I just realized I failed to post an ad from the vintage archives yesterday so will make amends here on the Lord’s Day (and by “Lord” I mean Mrs. Blather who has designated this as the day each week I shall do stuff she wants done.)
There was a brief but wonderful time in our nation in which everyone was utterly convinced nuclear power was going to change everything about our lives–and they meant that in the good way. That era probably began on January 17, 1955 when the U.S.S. Nautilus–the world’s first atomic-powered submarine–was launched. “Underway on nuclear power” was the first message radioed back from the vessel. The event captured the imagination of the entire country.
From that day forward, every product that wanted to be viewed as modern and scientific tried to find some way to work an “atomic” angle into their pitch. This extended, apparently, to stuff you’re supposed to rub on your little kid’s chest:
“From the laboratories of atomic medicine . . .” These are words designed to confer instant credibility. And they did. Why? Because “scientists” were involved!
I’m not too sure about the sentence structure of this caption. There seems to be a participle dangling around in the wrong clause somewhere. But I am pretty sure that the atomic scientists at Vicks didn’t use a particle accelerator to fire an atom into a pointy-limbed test subject and watch it ricochet around.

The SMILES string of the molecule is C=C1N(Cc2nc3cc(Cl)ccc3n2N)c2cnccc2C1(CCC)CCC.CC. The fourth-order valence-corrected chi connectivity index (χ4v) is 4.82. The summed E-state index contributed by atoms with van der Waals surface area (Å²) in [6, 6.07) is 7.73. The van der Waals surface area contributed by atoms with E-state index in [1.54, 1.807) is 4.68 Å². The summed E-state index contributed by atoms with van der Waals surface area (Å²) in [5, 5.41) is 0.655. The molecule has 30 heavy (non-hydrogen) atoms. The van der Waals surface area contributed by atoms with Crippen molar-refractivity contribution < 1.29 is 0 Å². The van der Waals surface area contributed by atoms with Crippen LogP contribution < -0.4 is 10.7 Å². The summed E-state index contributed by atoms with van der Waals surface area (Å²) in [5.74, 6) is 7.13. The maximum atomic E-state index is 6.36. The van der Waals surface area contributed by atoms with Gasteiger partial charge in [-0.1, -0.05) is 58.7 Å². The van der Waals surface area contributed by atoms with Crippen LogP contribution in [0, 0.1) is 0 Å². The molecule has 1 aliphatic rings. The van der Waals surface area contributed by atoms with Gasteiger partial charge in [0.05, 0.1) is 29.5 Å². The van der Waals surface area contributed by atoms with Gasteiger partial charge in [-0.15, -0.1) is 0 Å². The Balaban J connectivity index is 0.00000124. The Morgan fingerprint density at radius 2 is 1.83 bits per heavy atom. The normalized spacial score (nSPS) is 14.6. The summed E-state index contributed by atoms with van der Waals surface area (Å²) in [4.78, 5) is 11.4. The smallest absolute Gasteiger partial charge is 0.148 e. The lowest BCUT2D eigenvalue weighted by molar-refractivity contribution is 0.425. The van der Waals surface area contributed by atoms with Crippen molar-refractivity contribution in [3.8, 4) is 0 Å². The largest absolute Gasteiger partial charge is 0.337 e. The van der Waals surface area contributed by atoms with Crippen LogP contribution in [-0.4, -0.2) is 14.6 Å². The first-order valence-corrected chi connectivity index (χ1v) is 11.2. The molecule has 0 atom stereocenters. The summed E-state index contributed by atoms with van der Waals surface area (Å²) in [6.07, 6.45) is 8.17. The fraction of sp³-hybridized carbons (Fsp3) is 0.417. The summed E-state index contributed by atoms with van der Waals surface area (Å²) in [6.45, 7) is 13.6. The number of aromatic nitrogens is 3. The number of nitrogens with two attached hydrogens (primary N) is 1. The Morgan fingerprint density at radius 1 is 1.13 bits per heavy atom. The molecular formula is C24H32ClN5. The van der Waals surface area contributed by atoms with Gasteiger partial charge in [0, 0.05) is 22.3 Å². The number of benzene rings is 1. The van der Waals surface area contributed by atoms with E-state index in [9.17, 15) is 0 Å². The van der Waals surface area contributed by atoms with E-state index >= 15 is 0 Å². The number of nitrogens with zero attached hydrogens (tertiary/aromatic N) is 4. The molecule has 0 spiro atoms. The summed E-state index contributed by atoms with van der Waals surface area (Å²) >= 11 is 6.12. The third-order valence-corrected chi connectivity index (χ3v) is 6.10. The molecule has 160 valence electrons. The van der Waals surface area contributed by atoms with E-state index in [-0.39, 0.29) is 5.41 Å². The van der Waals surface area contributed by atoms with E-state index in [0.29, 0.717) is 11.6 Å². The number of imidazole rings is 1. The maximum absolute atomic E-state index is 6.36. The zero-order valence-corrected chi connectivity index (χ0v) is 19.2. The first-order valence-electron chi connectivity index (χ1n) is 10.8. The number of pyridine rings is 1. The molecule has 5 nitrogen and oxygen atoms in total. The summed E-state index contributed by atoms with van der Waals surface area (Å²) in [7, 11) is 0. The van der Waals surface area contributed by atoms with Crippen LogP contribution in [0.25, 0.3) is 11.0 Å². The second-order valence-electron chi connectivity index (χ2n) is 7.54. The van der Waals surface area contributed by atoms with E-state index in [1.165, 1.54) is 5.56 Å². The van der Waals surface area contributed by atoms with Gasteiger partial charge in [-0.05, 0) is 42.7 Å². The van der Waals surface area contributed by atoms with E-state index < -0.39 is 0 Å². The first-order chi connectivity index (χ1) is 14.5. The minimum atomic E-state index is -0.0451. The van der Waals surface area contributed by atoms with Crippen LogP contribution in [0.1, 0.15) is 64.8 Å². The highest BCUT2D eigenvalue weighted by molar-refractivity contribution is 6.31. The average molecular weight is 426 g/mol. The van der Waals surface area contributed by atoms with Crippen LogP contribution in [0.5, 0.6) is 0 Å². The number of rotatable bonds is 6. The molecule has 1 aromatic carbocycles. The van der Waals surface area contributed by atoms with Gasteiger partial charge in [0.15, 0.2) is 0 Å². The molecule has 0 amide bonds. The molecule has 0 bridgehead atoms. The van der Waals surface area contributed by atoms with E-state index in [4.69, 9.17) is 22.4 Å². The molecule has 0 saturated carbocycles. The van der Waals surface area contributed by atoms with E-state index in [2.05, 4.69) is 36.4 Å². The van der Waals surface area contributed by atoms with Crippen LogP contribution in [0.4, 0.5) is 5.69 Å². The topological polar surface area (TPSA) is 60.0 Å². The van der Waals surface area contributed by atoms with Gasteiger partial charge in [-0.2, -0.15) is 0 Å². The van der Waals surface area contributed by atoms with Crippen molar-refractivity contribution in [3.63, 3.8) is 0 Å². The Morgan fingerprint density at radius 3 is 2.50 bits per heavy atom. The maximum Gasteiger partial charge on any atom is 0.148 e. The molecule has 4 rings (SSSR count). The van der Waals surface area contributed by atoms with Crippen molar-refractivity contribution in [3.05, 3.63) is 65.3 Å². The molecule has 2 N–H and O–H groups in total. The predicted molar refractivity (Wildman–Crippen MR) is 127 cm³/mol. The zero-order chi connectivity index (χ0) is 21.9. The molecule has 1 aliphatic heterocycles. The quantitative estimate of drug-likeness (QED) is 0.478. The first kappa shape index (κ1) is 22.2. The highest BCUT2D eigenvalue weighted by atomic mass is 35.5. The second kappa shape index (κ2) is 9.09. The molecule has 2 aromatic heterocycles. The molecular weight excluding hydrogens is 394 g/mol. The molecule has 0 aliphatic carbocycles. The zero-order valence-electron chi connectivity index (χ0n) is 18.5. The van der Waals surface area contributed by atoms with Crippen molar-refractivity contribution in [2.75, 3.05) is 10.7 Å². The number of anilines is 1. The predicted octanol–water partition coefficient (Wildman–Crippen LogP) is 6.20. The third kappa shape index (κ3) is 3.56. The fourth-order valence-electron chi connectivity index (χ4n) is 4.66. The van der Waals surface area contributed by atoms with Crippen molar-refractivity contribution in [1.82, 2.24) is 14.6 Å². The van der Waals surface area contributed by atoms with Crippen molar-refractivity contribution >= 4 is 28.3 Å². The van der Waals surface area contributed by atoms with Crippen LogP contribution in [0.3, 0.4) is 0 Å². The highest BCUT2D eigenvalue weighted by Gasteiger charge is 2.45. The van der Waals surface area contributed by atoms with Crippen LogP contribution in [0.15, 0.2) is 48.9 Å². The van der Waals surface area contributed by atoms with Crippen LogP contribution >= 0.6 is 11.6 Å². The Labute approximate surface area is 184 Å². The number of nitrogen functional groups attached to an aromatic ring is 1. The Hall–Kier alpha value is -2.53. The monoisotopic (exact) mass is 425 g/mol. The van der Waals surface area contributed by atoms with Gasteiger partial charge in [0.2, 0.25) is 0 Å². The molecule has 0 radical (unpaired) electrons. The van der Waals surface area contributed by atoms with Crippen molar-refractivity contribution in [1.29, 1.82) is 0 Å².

Again, writing sensical sentences seems to be a challenge here, but we get the drift. Slather the stuff all over your kid’s upper body, particularly “the area of lungs and heart.” Why? Because of “cold tension” which is a problem with which I’m not familiar.
Like most people around my age, I have memories of being greased up with this stuff when I had a cold–usually in conjunction with a “humidifier” in the room.
[Note: In recent years, Vicks Vaporub has proven to be highly efficacious in treating a very different malady. Toenail fungus. That’s right. For many people, Vicks appears to be more effective than prescription medications that cost hundreds of dollars per month. My Dad tried it. Worked like a charm!]